IT takes a brave man to not be intimidated by Oleksandr Usyk. The chilling stare. The unnerving, quiet confidence. Not to mention the long list of accolades – European, World and Olympic gold medals in the amateurs, plus the World Boxing Super Series trophy and all four major world titles (WBC, WBA, IBF and WBO) as a cruiserweight in the pros.
But Tony Bellew was not intimidated. Respectful and well aware of Usyk’s brilliance, but not intimidated. After entering the Manchester Arena ring to an eruption of noise, his signature entrance music – Theme from Z-Cars – bellowing around the building one last time, the proud and pumped-up Liverpudlian awaited the arrival of the final opponent of his decorated 11-year career.
As Usyk began his approach down the aisle, Bellew eyed him with an almost feral intensity, thumping the top rope with both fists and howling at the top of his voice, “You’re mine!” His freshly shaved head only added to the ferocity of his demeanour.
The undisputed champion’s ring walk was understated, as he briskly strode to the battleground, his eyes facing the floor. After the introductions, the deeply religious Ukrainian kissed his rosary beads and crossed himself three times. Make no mistake, he too was ready for war.
Ever since the announcement of the contest, the exceptionally skilled Usyk – one of the top pound-for-pound boxers on the planet – had been regarded as a significant favourite. Bellew himself had stated during fight week that the only chance he had was “a puncher’s chance.” This made it all the more surprising when he boxed his way – yes, boxed, not fought – to an early lead. In fact, I gave him each of the first three rounds.
The opener was very cagey and tense. Southpaw Usyk, 31, bounced on his toes, moving his lead right hand in a circular motion, attempting to unsettle Bellew. However, the only two noteworthy punches of the round were landed by the 35-year-old challenger – a left hook downstairs and a jab up top.
Usyk got his own jab going in the second, hitting the mark on three occasions. Bellew responded by digging in a right uppercut to the body and a short right hook to the head. An arrowing left zoomed in from Usyk, but Bellew struck back with a straight right. It was a tight session, but Bellew’s shots seemed to have a bit more verve to them.
In round three, Bellew enjoyed growing success with sharp counter rights, timing Usyk’s attempted jabs perfectly, even when cajoled into a corner. In the fourth, however, the illustrious visitor began to find his rhythm. A sweet left hook buzzed Bellew, who then missed wildly with a hook of his own.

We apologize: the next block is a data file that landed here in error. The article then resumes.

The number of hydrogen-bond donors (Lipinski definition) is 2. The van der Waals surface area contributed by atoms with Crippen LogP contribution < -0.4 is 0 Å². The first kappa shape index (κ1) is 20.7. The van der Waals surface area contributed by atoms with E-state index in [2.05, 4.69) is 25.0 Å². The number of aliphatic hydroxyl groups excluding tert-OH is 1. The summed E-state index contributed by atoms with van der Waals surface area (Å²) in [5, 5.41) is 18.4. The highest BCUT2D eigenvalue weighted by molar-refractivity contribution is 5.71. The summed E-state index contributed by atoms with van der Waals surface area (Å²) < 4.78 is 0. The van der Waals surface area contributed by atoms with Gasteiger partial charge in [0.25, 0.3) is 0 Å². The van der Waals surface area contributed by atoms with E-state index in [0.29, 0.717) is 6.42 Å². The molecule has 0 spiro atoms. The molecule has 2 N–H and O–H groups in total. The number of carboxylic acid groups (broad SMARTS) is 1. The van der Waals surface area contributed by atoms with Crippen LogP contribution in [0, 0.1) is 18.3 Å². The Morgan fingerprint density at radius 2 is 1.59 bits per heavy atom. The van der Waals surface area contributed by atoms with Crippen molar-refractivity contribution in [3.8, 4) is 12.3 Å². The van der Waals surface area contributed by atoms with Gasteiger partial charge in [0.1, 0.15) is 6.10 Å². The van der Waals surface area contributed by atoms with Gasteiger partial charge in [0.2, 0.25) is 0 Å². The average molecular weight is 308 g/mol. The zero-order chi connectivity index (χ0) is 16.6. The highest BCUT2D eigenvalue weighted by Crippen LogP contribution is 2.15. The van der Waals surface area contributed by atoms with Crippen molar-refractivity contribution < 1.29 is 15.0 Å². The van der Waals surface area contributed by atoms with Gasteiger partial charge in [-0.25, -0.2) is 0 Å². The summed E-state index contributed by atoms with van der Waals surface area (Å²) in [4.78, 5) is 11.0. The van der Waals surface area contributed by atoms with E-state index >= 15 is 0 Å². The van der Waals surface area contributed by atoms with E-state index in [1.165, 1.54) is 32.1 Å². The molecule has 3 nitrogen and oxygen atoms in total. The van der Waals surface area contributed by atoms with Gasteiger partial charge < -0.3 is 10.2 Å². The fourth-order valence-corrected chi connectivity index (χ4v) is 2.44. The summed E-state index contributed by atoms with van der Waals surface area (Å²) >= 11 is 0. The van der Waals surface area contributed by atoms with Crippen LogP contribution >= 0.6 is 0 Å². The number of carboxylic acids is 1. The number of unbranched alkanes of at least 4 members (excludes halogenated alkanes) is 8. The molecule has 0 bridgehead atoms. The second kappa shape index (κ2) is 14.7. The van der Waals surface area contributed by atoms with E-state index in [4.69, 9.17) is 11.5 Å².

Usyk connected with a shooting left, followed by a one-two, but a Bellew straight right caught his attention. The Brit indulged in some showboating towards the end of the frame, casually leaning back on the ropes in an attempt to goad his rival. Nevertheless, it was Usyk’s round.
Although by this point his potent left hand was coming into play more, Usyk was still reluctant to let it go freely – seemingly wary of Bellew’s counter rights. The Scouser scored with a couple of single strikes in the fifth, yet was beginning to eat more and more jabs. This trend continued in the sixth, with Usyk’s range-finder zoning in on the Englishman.
Gracefully gliding around the ring like a star of Swan Lake, an increasingly confident Usyk snuck in a left hand as Bellew fell short with his jab. A stiff jab from Usyk knocked his foe’s head back, though the unbeaten Kiev man was forced to swallow a right hook. The fighters were now level on my scorecard going into the seventh.
Usyk stabbed at Bellew’s body with a spearing left to start the session, his fast jabs chipping away at the Merseysider. Yet arguably the best blow came from Bellew, who curled his honey-punch left hook around Usyk’s guard. It was difficult to separate the pair in the stanza – an even round seemed the fairest interpretation. This meant that, for me, the scores were tied heading into the eighth.
Usyk swiped at Bellew with a right, then made him stumble slightly with a left hook. The same shot momentarily froze the Evertonian, but this was only a prelude to the emphatic finish that was to come. Usyk pawed out his right before unleashing a sumptuous left hook that sent Bellew sprawling, his head bouncing off the bottom rope as he slammed to the canvas. Courageous until the end, a dazed Bellew attempted to regain his footing, but referee Terry O’Connor correctly waved the bout off at 2-00.
Now retired, Bellew – who, at the time of the stoppage, was ahead on two of the official scorecards and drawing on one – should look back with great pride on a career in which he won British and Commonwealth light-heavyweight belts, claimed European and WBC cruiserweight honours, and twice halted former two-weight world titlist David Haye at heavyweight.
For Usyk, his next stop will surely be heavyweight, where he believes a mouth-watering matchup with unified world champion Anthony Joshua “is going to happen.” It remains to be seen how the 200lb maestro will fare up in the land of the giants, but what isn’t in doubt is his status as one of the greatest cruiserweights of all time.